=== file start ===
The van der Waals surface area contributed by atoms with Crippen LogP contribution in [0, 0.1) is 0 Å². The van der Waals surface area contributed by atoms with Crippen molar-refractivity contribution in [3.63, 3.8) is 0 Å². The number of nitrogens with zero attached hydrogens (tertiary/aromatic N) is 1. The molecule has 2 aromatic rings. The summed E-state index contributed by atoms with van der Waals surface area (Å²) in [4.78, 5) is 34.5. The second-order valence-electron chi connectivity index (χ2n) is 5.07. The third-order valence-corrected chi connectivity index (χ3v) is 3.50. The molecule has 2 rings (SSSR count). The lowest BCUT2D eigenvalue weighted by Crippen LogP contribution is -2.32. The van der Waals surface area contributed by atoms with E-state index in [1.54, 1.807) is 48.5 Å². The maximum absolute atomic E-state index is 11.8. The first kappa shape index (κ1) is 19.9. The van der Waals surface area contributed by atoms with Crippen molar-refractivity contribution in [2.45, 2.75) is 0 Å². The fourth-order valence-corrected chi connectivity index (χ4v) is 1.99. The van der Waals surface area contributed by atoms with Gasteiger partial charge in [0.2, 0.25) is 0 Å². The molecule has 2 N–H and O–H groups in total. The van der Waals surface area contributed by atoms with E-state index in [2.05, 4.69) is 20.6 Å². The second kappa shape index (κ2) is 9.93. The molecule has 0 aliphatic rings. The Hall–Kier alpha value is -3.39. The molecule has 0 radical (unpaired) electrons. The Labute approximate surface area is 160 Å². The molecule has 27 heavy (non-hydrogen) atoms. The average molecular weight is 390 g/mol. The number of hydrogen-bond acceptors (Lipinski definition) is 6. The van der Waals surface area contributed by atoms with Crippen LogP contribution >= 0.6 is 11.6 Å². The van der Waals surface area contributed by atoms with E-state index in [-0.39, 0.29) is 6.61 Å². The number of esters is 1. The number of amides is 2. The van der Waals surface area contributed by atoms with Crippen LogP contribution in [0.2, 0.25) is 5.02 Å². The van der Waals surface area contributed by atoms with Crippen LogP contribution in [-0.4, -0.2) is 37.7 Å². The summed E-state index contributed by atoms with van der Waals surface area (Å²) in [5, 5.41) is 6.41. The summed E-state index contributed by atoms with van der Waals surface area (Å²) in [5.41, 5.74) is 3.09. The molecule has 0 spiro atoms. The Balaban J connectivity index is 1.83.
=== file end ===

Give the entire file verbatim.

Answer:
The van der Waals surface area contributed by atoms with Crippen LogP contribution in [0, 0.1) is 0 Å². The van der Waals surface area contributed by atoms with Crippen molar-refractivity contribution in [3.63, 3.8) is 0 Å². The number of nitrogens with zero attached hydrogens (tertiary/aromatic N) is 1. The molecule has 2 aromatic rings. The summed E-state index contributed by atoms with van der Waals surface area (Å²) in [4.78, 5) is 34.5. The second-order valence-electron chi connectivity index (χ2n) is 5.07. The third-order valence-corrected chi connectivity index (χ3v) is 3.50. The molecule has 2 rings (SSSR count). The lowest BCUT2D eigenvalue weighted by Crippen LogP contribution is -2.32. The van der Waals surface area contributed by atoms with E-state index in [1.54, 1.807) is 48.5 Å². The maximum absolute atomic E-state index is 11.8. The first kappa shape index (κ1) is 19.9. The van der Waals surface area contributed by atoms with Crippen molar-refractivity contribution in [2.45, 2.75) is 0 Å². The fourth-order valence-corrected chi connectivity index (χ4v) is 1.99. The van der Waals surface area contributed by atoms with Gasteiger partial charge in [0.2, 0.25) is 0 Å². The molecule has 2 N–H and O–H groups in total. The van der Waals surface area contributed by atoms with E-state index in [2.05, 4.69) is 20.6 Å². The second kappa shape index (κ2) is 9.93. The molecule has 0 aliphatic rings. The Hall–Kier alpha value is -3.39. The molecule has 0 radical (unpaired) electrons. The Labute approximate surface area is 160 Å². The molecule has 27 heavy (non-hydrogen) atoms. The average molecular weight is 390 g/mol. The number of hydrogen-bond acceptors (Lipinski definition) is 6. The van der Waals surface area contributed by atoms with Crippen LogP contribution >= 0.6 is 11.6 Å². The van der Waals surface area contributed by atoms with E-state index in [-0.39, 0.29) is 6.61 Å². The number of esters is 1. The number of amides is 2. The van der Waals surface area contributed by atoms with Crippen LogP contribution in [0.2, 0.25) is 5.02 Å². The van der Waals surface area contributed by atoms with Crippen LogP contribution in [-0.4, -0.2) is 37.7 Å². The summed E-state index contributed by atoms with van der Waals surface area (Å²) in [5, 5.41) is 6.41. The summed E-state index contributed by atoms with van der Waals surface area (Å²) in [5.41, 5.74) is 3.09. The molecule has 0 spiro atoms. The Balaban J connectivity index is 1.83.